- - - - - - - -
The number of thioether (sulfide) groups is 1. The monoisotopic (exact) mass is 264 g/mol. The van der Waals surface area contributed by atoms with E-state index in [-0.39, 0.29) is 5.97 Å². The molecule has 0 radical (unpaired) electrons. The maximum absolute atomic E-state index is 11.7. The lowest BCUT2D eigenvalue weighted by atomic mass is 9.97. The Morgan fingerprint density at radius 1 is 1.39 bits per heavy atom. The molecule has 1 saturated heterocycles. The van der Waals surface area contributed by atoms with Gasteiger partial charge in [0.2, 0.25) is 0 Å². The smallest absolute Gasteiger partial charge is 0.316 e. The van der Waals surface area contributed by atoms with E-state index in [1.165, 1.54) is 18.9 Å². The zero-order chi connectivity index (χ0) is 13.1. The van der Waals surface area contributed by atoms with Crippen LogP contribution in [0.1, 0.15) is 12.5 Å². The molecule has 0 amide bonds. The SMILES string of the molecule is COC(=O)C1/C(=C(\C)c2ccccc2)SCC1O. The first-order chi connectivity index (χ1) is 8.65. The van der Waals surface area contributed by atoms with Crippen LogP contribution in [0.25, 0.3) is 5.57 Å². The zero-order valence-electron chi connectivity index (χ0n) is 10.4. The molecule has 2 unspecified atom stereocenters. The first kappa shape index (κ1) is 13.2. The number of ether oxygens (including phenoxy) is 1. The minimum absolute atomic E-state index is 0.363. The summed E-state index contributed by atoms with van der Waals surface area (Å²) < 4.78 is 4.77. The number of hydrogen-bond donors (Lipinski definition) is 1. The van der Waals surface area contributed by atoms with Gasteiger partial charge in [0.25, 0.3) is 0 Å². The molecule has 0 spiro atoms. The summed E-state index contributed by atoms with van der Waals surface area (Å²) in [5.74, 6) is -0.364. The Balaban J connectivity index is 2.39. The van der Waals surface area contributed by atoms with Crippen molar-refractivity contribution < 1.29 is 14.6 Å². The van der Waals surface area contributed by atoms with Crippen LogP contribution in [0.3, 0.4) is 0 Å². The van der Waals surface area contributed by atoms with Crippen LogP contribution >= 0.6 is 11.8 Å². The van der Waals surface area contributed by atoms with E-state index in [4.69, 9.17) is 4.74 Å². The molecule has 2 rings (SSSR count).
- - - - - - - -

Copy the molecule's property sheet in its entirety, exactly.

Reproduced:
The number of thioether (sulfide) groups is 1. The monoisotopic (exact) mass is 264 g/mol. The van der Waals surface area contributed by atoms with E-state index in [-0.39, 0.29) is 5.97 Å². The molecule has 0 radical (unpaired) electrons. The maximum absolute atomic E-state index is 11.7. The lowest BCUT2D eigenvalue weighted by atomic mass is 9.97. The Morgan fingerprint density at radius 1 is 1.39 bits per heavy atom. The molecule has 1 saturated heterocycles. The van der Waals surface area contributed by atoms with Gasteiger partial charge in [0.2, 0.25) is 0 Å². The smallest absolute Gasteiger partial charge is 0.316 e. The van der Waals surface area contributed by atoms with E-state index in [1.165, 1.54) is 18.9 Å². The zero-order chi connectivity index (χ0) is 13.1. The van der Waals surface area contributed by atoms with Crippen LogP contribution in [0.1, 0.15) is 12.5 Å². The molecule has 0 amide bonds. The SMILES string of the molecule is COC(=O)C1/C(=C(\C)c2ccccc2)SCC1O. The first-order chi connectivity index (χ1) is 8.65. The van der Waals surface area contributed by atoms with Crippen LogP contribution in [0.25, 0.3) is 5.57 Å². The zero-order valence-electron chi connectivity index (χ0n) is 10.4. The molecule has 2 unspecified atom stereocenters. The first kappa shape index (κ1) is 13.2. The number of ether oxygens (including phenoxy) is 1. The minimum absolute atomic E-state index is 0.363. The summed E-state index contributed by atoms with van der Waals surface area (Å²) < 4.78 is 4.77. The number of hydrogen-bond donors (Lipinski definition) is 1. The van der Waals surface area contributed by atoms with Gasteiger partial charge in [0.25, 0.3) is 0 Å². The molecule has 0 spiro atoms. The summed E-state index contributed by atoms with van der Waals surface area (Å²) in [5.74, 6) is -0.364. The Balaban J connectivity index is 2.39. The van der Waals surface area contributed by atoms with Crippen molar-refractivity contribution < 1.29 is 14.6 Å². The van der Waals surface area contributed by atoms with Crippen LogP contribution in [0.3, 0.4) is 0 Å². The van der Waals surface area contributed by atoms with Crippen LogP contribution >= 0.6 is 11.8 Å². The van der Waals surface area contributed by atoms with E-state index in [4.69, 9.17) is 4.74 Å². The molecule has 2 rings (SSSR count).